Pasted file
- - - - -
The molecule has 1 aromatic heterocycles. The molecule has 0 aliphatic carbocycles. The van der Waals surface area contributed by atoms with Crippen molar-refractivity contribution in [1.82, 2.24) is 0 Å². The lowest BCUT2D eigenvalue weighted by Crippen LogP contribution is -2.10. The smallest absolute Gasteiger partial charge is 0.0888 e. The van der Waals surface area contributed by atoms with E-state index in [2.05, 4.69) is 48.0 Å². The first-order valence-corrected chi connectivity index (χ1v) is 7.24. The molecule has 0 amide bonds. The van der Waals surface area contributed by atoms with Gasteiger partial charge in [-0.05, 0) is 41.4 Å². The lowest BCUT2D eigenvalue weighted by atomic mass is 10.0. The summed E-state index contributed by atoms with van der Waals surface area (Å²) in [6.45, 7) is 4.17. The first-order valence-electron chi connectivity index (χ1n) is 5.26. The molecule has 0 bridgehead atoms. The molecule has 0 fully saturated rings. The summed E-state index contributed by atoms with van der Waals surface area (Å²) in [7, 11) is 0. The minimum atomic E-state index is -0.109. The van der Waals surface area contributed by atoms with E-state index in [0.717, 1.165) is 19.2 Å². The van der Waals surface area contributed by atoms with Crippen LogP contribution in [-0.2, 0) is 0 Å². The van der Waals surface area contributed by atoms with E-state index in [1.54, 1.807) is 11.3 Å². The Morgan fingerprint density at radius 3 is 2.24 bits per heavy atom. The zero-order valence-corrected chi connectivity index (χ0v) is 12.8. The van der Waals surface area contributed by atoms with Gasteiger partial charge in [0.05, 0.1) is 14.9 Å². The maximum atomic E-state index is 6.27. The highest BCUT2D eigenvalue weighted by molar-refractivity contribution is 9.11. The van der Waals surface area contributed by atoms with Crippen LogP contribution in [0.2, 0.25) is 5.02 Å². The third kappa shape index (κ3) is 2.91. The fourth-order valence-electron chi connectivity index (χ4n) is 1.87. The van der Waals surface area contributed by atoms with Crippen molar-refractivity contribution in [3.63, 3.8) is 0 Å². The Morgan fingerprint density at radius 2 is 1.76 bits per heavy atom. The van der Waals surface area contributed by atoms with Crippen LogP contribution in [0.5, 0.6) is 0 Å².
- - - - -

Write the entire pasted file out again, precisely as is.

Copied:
The molecule has 1 aromatic heterocycles. The molecule has 0 aliphatic carbocycles. The van der Waals surface area contributed by atoms with Crippen molar-refractivity contribution in [1.82, 2.24) is 0 Å². The lowest BCUT2D eigenvalue weighted by Crippen LogP contribution is -2.10. The smallest absolute Gasteiger partial charge is 0.0888 e. The van der Waals surface area contributed by atoms with E-state index in [2.05, 4.69) is 48.0 Å². The first-order valence-corrected chi connectivity index (χ1v) is 7.24. The molecule has 0 amide bonds. The van der Waals surface area contributed by atoms with Gasteiger partial charge in [-0.05, 0) is 41.4 Å². The lowest BCUT2D eigenvalue weighted by atomic mass is 10.0. The summed E-state index contributed by atoms with van der Waals surface area (Å²) in [6.45, 7) is 4.17. The first-order valence-electron chi connectivity index (χ1n) is 5.26. The molecule has 0 bridgehead atoms. The molecule has 0 fully saturated rings. The summed E-state index contributed by atoms with van der Waals surface area (Å²) in [7, 11) is 0. The minimum atomic E-state index is -0.109. The van der Waals surface area contributed by atoms with E-state index in [0.717, 1.165) is 19.2 Å². The van der Waals surface area contributed by atoms with Crippen LogP contribution in [-0.2, 0) is 0 Å². The van der Waals surface area contributed by atoms with E-state index in [1.54, 1.807) is 11.3 Å². The Morgan fingerprint density at radius 3 is 2.24 bits per heavy atom. The zero-order valence-corrected chi connectivity index (χ0v) is 12.8. The van der Waals surface area contributed by atoms with Gasteiger partial charge in [0.05, 0.1) is 14.9 Å². The maximum atomic E-state index is 6.27. The highest BCUT2D eigenvalue weighted by molar-refractivity contribution is 9.11. The van der Waals surface area contributed by atoms with Crippen LogP contribution in [0.2, 0.25) is 5.02 Å². The third kappa shape index (κ3) is 2.91. The fourth-order valence-electron chi connectivity index (χ4n) is 1.87. The van der Waals surface area contributed by atoms with Crippen molar-refractivity contribution in [3.63, 3.8) is 0 Å². The Morgan fingerprint density at radius 2 is 1.76 bits per heavy atom. The van der Waals surface area contributed by atoms with Crippen LogP contribution in [0.5, 0.6) is 0 Å².